The initial hearing is also when it is decided whether to allow the defendant to be released on bail or not. The judge will consider a number of factors, such as, their prior criminal record, whether they showed up to previous court dates when ordered to, whether the defendant has family or close friends in the area, and the defendant’s potential danger to the community. After careful consideration of those factors and others, the judge decides whether to allow the defendant bail or place them in the custody of the United States.
Discovery is a critical component of any legal process, and proper discovery is essential to protecting your rights.
Criminal discovery is different from civil discovery. In a civil case, both sides turn over evidence and share questions and answers to discover all information. In a criminal case, the prosecution turns over the evidence they have collected so that the defendant is given a fair opportunity to review it, challenge it, and prepare counters to the evidence. There is no trial by surprise in the United States.
With discovery, special attention is paid to “exculpatory evidence,” or evidence that might tend to prove your innocence. It is illegal for the government to withhold exculpatory evidence in their control..
Plea negotiations will often happen at this stage of the process. A plea bargain or negotiation can often result in reduced prison time, lowered charges, or both. It might be a good idea to enter into a plea deal if the evidence against you is especially strong.
You must understand that entering into a plea deal essentially is an admission of guilt. No matter the charges, you always have a right to a trial, and you should not enter into a plea if you want to maintain your innocence or “beat the charges” against you. Additionally, you should never enter into a plea agreement without consulting a lawyer first.
Once discovery is finished, it is not quite time to go to trial. Attorneys might wish to file motions before a case goes to trial.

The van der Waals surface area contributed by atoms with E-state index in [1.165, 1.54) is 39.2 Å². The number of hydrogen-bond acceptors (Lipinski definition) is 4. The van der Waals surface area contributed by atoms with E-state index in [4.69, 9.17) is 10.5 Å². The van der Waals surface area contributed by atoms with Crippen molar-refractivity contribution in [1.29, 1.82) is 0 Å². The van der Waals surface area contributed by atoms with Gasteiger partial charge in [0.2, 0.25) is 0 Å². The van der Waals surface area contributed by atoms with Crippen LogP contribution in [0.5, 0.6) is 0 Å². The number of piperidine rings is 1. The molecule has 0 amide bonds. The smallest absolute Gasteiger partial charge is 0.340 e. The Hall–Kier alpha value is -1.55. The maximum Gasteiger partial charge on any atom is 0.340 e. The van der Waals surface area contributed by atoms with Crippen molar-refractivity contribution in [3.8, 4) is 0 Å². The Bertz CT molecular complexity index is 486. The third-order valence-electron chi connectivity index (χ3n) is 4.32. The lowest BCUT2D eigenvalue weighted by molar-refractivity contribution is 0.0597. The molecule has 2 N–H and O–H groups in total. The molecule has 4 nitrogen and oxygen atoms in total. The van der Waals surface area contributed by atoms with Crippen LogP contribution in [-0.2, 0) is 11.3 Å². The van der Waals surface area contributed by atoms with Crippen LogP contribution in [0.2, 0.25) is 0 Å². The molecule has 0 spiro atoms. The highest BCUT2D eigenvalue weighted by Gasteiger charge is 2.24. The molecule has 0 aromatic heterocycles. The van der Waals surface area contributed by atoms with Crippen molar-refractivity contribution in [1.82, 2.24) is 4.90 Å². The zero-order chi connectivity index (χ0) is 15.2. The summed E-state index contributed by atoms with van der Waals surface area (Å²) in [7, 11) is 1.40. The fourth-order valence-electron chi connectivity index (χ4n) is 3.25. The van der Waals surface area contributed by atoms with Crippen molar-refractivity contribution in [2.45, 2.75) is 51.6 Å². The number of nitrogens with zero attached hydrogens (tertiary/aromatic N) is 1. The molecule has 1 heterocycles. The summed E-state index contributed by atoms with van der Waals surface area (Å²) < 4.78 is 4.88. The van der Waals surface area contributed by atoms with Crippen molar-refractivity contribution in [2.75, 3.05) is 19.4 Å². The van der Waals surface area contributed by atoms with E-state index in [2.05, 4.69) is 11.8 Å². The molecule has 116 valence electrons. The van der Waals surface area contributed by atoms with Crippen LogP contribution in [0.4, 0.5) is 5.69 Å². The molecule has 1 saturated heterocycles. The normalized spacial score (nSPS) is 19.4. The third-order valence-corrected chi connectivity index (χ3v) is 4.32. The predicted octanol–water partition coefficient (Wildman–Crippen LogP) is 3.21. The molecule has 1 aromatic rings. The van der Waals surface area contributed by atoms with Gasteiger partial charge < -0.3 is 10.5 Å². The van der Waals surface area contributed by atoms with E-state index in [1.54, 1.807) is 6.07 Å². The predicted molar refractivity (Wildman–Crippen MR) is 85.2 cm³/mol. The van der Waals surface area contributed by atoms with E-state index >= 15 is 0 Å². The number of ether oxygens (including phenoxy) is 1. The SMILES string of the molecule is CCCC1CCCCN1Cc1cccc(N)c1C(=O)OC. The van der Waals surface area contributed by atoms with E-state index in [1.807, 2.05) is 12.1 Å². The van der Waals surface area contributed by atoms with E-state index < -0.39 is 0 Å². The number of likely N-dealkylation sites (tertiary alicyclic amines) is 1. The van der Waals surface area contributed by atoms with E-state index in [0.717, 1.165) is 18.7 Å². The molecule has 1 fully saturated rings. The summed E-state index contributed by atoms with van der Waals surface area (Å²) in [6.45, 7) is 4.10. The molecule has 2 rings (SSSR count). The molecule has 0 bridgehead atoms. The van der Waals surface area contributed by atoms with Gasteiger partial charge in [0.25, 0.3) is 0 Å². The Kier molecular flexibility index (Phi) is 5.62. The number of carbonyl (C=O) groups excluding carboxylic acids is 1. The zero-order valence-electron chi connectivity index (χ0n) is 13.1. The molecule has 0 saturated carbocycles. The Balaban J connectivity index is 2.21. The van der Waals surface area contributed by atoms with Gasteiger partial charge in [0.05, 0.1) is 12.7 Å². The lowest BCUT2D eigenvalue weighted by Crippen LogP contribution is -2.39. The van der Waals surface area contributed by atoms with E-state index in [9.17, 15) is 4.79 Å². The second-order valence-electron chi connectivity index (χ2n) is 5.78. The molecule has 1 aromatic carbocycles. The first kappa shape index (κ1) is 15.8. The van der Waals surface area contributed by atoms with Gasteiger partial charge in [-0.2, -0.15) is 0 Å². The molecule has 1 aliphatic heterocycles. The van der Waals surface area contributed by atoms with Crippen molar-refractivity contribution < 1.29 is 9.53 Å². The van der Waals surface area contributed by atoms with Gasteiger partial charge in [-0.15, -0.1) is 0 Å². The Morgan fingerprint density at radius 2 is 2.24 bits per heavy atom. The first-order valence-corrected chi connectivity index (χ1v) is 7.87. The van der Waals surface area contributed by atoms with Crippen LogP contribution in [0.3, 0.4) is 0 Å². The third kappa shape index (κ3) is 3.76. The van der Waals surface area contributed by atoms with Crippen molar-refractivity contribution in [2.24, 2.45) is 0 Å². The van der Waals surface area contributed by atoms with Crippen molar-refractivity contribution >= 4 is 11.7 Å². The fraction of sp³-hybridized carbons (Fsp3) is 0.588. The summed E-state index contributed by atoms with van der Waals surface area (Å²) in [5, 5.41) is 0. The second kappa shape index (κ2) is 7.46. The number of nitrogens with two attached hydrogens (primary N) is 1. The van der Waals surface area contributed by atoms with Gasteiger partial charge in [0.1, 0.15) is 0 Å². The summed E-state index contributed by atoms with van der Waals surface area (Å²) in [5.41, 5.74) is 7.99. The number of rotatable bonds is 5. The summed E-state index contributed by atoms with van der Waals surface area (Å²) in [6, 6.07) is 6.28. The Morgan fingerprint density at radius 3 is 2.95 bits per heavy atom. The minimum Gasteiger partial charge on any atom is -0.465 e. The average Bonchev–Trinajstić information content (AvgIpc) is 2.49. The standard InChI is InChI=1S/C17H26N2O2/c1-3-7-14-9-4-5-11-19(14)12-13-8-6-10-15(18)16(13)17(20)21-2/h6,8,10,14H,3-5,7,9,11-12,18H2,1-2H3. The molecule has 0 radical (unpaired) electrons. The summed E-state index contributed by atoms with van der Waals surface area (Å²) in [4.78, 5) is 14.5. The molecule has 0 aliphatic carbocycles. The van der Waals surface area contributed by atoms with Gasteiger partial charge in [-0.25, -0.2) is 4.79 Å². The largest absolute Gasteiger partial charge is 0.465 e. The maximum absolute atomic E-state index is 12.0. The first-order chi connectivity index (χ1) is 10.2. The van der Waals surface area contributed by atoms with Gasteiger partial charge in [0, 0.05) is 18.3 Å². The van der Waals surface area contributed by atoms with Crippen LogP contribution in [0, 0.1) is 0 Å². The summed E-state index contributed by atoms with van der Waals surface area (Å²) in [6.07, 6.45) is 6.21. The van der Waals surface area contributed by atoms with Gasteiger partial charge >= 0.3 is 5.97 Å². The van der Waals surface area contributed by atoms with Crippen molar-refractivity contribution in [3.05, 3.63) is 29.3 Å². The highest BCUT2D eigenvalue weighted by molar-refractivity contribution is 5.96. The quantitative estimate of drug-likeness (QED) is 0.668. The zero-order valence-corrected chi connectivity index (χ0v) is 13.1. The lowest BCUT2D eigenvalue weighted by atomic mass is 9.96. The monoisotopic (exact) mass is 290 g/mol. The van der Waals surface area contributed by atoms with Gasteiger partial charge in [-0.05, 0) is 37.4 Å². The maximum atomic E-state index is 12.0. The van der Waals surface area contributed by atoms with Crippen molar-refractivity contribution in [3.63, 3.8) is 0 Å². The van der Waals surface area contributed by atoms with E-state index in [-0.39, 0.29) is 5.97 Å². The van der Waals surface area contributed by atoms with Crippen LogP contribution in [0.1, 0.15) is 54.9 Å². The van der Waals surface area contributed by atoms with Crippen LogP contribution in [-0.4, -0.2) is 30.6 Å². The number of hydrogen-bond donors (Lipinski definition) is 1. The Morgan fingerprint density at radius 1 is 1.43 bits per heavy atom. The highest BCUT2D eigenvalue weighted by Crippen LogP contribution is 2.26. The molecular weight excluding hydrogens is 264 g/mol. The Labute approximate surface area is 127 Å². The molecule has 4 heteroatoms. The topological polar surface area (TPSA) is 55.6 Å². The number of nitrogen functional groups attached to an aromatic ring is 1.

One common motion that our lawyers can file on your behalf is a motion to suppress evidence. In order for evidence to be seen by a jury, it needs to be obtained legally. If the prosecution did not legally obtain certain evidence in your case, we can file a motion to try and stop it from appearing at trial.
If we are able to suppress enough evidence, it might leave the prosecution with little evidence remaining to prove their case against you, and they may be forced to abandon the case or else lose at trial.
A jury trial is the last step in the lengthy process of a federal criminal case. Trials will begin with opening statements where both sides will try and frame the situation in the best possible light for the federal government or their client respectively. After opening statements, witnesses will be examined and cross-examined, evidence will be presented, and expert testimony might be heard if relevant. After a presentation of all the facts of the case, the attorneys will make their closing arguments.
The jury will go to deliberate whether the defendant is guilty. A jury can only convict a defendant of the alleged crime if they believe the alleged crime was committed by the defendant beyond a reasonable doubt.
Call Our New Jersey Lawyers Today
Call our federal crimes defense lawyers at Young, Marr, Mallis & Associates at (609) 257-4019 for a free initial consultation about your case.